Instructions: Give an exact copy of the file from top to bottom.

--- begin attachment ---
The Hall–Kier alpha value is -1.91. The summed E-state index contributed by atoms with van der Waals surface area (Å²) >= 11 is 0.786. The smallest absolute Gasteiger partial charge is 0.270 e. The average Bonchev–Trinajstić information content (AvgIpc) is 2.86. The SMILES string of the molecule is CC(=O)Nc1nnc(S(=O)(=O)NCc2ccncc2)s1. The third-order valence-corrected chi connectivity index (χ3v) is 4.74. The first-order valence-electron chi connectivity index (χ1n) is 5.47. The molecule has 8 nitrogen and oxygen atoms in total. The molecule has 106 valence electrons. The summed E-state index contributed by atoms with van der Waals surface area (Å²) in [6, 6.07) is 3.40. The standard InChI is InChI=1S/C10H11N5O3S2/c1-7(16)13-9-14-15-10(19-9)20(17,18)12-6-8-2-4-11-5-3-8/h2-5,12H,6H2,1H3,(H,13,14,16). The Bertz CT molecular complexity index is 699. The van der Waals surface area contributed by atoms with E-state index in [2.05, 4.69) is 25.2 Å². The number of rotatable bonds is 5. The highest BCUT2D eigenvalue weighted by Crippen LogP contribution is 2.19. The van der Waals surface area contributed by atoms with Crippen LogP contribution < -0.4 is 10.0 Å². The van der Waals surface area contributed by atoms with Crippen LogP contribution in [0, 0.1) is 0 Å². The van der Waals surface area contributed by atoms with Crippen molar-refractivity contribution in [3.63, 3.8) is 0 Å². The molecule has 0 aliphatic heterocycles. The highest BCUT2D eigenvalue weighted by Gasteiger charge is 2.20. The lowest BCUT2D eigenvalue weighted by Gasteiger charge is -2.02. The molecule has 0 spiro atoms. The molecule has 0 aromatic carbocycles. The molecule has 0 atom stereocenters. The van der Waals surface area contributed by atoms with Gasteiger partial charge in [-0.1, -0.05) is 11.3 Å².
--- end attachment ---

The Hall–Kier alpha value is -1.91. The summed E-state index contributed by atoms with van der Waals surface area (Å²) >= 11 is 0.786. The smallest absolute Gasteiger partial charge is 0.270 e. The average Bonchev–Trinajstić information content (AvgIpc) is 2.86. The SMILES string of the molecule is CC(=O)Nc1nnc(S(=O)(=O)NCc2ccncc2)s1. The third-order valence-corrected chi connectivity index (χ3v) is 4.74. The first-order valence-electron chi connectivity index (χ1n) is 5.47. The molecule has 8 nitrogen and oxygen atoms in total. The molecule has 106 valence electrons. The summed E-state index contributed by atoms with van der Waals surface area (Å²) in [6, 6.07) is 3.40. The standard InChI is InChI=1S/C10H11N5O3S2/c1-7(16)13-9-14-15-10(19-9)20(17,18)12-6-8-2-4-11-5-3-8/h2-5,12H,6H2,1H3,(H,13,14,16). The Bertz CT molecular complexity index is 699. The van der Waals surface area contributed by atoms with E-state index in [2.05, 4.69) is 25.2 Å². The number of rotatable bonds is 5. The highest BCUT2D eigenvalue weighted by Crippen LogP contribution is 2.19. The van der Waals surface area contributed by atoms with Crippen LogP contribution < -0.4 is 10.0 Å². The van der Waals surface area contributed by atoms with Crippen LogP contribution in [0, 0.1) is 0 Å². The van der Waals surface area contributed by atoms with Crippen molar-refractivity contribution in [3.63, 3.8) is 0 Å². The molecule has 0 aliphatic heterocycles. The highest BCUT2D eigenvalue weighted by Gasteiger charge is 2.20. The lowest BCUT2D eigenvalue weighted by Gasteiger charge is -2.02. The molecule has 0 spiro atoms. The molecule has 0 aromatic carbocycles. The molecule has 0 atom stereocenters. The van der Waals surface area contributed by atoms with Gasteiger partial charge in [-0.1, -0.05) is 11.3 Å².